67  structural_inspection_up_to_date BOOLEAN,
 69  foundation_condition VARCHAR(50),
 71  load_bearing_capacity INT,
 73  structural_observation_text TEXT,
 75  -- Emergency Exits
 77  emergency_exit_signage BOOLEAN,
 79  emergency_exit_paths_clear BOOLEAN,
 81  emergency_exit_observation_text TEXT,
 83  -- Utilities
 85  water_supply_available BOOLEAN,
 87  gas_supply_available BOOLEAN,
 89  water_pressure DECIMAL(5,2),
 91  utility_observation_text TEXT,
 93  -- Overall Fields
 95  working_environment_rating INT,
 97  overall_observation_text TEXT,
 99  -- Timestamps for Record Keeping

Here’s what this looks like in Budibase’s Data section.

Database Table

Straight away, we can update stored values or the table’s schema using Budibase’s spreadsheet-like interface.

Before we move on to creating our data collection form UI, we’re going to make one minor change that will make our lives easier.

There are several data columns where users can input longer text. In our database, these are given the TEXT type, but we want to designate them as Long-Form Text within Budibase so that suitable fields are included when we generate our form.

These attributes are:

  • electrical_observation_text,
  • ventilation_observation_text,
  • structural_observation_text,
  • emergency_exit_observation_text,
  • utilitity_observation_text,
  • overall_observation_text.

Under each of these, we’ll hit Edit Column and update the Type from Text to Long-Form Text.

Long Form Text

Once we’ve repeated this process for all six attributes, we’re ready to start building our form.

2. Generating a form UI

Head to Budibase’s Design tab.

Here, we’ll be offered several choices for how we can build our first UI, including starting with a prebuilt layout.

New Screen

Today, though, we’re going to start with a blank screen.

When we choose this option, we’re asked to provide a URL extension. We’re building a single-screen app, so we’ll simply use a trailing slash.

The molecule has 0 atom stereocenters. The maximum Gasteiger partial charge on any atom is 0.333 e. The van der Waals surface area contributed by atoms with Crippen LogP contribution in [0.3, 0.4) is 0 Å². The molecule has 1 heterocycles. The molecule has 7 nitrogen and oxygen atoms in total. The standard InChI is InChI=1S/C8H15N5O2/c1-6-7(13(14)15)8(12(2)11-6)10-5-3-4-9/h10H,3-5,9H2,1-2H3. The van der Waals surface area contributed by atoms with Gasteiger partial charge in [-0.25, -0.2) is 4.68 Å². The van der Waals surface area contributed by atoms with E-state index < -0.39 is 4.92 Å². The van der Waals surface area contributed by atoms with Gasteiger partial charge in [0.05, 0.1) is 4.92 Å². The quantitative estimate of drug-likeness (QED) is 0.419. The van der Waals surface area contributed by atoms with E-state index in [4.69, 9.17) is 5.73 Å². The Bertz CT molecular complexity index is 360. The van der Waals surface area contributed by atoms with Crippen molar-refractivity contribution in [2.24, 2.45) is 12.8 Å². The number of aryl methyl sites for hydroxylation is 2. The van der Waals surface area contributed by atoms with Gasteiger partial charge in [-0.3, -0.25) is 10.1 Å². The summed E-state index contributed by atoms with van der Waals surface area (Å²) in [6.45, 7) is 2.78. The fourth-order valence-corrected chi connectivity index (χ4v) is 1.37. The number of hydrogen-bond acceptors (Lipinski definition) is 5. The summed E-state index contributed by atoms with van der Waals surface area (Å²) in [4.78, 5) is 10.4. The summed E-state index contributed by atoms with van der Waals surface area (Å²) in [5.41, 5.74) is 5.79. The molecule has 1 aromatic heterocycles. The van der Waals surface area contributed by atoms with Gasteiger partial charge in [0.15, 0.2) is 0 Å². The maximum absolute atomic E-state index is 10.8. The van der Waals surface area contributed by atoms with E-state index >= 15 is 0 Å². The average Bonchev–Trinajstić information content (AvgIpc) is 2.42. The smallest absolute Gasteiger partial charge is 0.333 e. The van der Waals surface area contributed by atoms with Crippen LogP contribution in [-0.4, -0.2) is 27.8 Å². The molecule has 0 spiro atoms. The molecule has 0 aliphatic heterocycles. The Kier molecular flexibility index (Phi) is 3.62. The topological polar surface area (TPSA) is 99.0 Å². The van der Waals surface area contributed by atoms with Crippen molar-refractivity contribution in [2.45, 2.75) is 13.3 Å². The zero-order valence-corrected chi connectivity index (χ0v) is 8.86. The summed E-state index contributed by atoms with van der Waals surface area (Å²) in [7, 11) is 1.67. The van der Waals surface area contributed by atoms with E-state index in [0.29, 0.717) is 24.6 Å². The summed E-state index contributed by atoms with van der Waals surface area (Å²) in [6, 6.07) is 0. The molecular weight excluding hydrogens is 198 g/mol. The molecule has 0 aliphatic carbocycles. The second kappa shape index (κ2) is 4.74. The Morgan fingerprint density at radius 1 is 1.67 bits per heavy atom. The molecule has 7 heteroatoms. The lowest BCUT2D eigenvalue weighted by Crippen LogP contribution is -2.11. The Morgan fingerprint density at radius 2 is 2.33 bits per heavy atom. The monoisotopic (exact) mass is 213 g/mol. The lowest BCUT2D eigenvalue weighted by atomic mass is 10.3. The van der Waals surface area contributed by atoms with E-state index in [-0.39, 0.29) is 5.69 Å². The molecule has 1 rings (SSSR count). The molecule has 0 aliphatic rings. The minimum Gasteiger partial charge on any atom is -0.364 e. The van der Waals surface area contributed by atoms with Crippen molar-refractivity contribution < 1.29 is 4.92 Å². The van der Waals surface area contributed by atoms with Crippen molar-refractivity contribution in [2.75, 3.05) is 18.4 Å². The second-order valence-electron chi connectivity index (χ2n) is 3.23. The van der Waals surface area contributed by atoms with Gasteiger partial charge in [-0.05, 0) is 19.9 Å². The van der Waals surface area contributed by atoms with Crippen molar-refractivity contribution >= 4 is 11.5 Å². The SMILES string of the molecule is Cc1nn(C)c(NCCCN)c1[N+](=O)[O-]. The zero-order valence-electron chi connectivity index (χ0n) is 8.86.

Page path

We can also assign a minimum access role for our screen - but we’re leaving this set to the default option - Basic.


Here’s what our blank screen looks like in the Budibase builder.

Blank Screen

We can use the plus icon to start adding components.

Data Collection Form

As we said earlier, there are two ways to add forms to a screen in Budibase - either building them from scratch or automatically generating them based on a connected schema.

We’re going to do the latter by adding a Multi-Step Form Block. As the name suggests, this will output a working multi-step form based on the columns stored in any SQL or internal table.

Data Collection Form

By default, all fields are included on a single form step - but we have the flexibility to configure this however we want. Each attribute is given a form field that’s appropriate for its data type. So the VARCHARs have text boxes, the dates have date pickers, and so on.

Our first task is to arrange our form fields into distinct steps.

Since this is a relatively complex data collection form, our priority is to cluster related fields into logical groupings.

In our case, we have the following categories of fields - which we’ll build our form steps around:

  • User information,
  • Site information,
  • Electrical,
  • Ventilation,
  • Structural,
  • Emergency exits,
  • Utilities,
  • Overall.

So, for our first step, we’re going to deselect all of the form fields except for inspector_first_name, inspector_last_name, inspector_email, and inspection_date.

Form Step

Then, we’ll hit Add Step.

Add Step

This time, we’re selecting all of our site attributes.

Data Collection Form

And we’ll repeat this process for the electrical, ventilation, structural, utilities, and overall groups of fields.

By the end of this process, we should have eight distinctive form steps.

Data Collection Form

We already have a fully functioning data collection form.

3. Customizing your form design

Next, we want to make some improvements to our form’s UI.